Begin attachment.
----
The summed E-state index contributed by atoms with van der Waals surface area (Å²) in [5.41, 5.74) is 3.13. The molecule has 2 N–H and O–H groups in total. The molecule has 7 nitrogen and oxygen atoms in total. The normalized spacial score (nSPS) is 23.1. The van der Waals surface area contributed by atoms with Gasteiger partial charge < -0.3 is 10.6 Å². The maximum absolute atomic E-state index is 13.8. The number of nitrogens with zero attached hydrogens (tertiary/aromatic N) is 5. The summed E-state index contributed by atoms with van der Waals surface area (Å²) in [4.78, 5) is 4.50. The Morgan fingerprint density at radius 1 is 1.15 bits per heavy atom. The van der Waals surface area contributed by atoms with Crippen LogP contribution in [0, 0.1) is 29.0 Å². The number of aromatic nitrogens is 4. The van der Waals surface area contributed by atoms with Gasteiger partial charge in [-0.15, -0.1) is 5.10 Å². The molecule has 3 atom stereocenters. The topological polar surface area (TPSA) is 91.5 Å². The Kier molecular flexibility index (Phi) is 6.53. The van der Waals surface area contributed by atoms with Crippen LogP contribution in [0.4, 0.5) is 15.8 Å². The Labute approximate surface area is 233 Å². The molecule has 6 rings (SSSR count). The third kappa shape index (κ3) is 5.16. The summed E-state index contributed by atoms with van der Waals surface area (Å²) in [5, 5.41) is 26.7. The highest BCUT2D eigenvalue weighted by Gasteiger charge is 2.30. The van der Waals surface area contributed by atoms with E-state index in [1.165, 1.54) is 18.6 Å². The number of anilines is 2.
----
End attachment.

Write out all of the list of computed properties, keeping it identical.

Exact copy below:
The summed E-state index contributed by atoms with van der Waals surface area (Å²) in [5.41, 5.74) is 3.13. The molecule has 2 N–H and O–H groups in total. The molecule has 7 nitrogen and oxygen atoms in total. The normalized spacial score (nSPS) is 23.1. The van der Waals surface area contributed by atoms with Gasteiger partial charge < -0.3 is 10.6 Å². The maximum absolute atomic E-state index is 13.8. The number of nitrogens with zero attached hydrogens (tertiary/aromatic N) is 5. The summed E-state index contributed by atoms with van der Waals surface area (Å²) in [4.78, 5) is 4.50. The Morgan fingerprint density at radius 1 is 1.15 bits per heavy atom. The van der Waals surface area contributed by atoms with Crippen LogP contribution in [0, 0.1) is 29.0 Å². The number of aromatic nitrogens is 4. The van der Waals surface area contributed by atoms with Gasteiger partial charge in [-0.15, -0.1) is 5.10 Å². The molecule has 3 atom stereocenters. The topological polar surface area (TPSA) is 91.5 Å². The Kier molecular flexibility index (Phi) is 6.53. The van der Waals surface area contributed by atoms with Crippen LogP contribution in [0.4, 0.5) is 15.8 Å². The Labute approximate surface area is 233 Å². The molecule has 6 rings (SSSR count). The third kappa shape index (κ3) is 5.16. The summed E-state index contributed by atoms with van der Waals surface area (Å²) in [5, 5.41) is 26.7. The highest BCUT2D eigenvalue weighted by Gasteiger charge is 2.30. The van der Waals surface area contributed by atoms with E-state index in [1.165, 1.54) is 18.6 Å². The number of anilines is 2.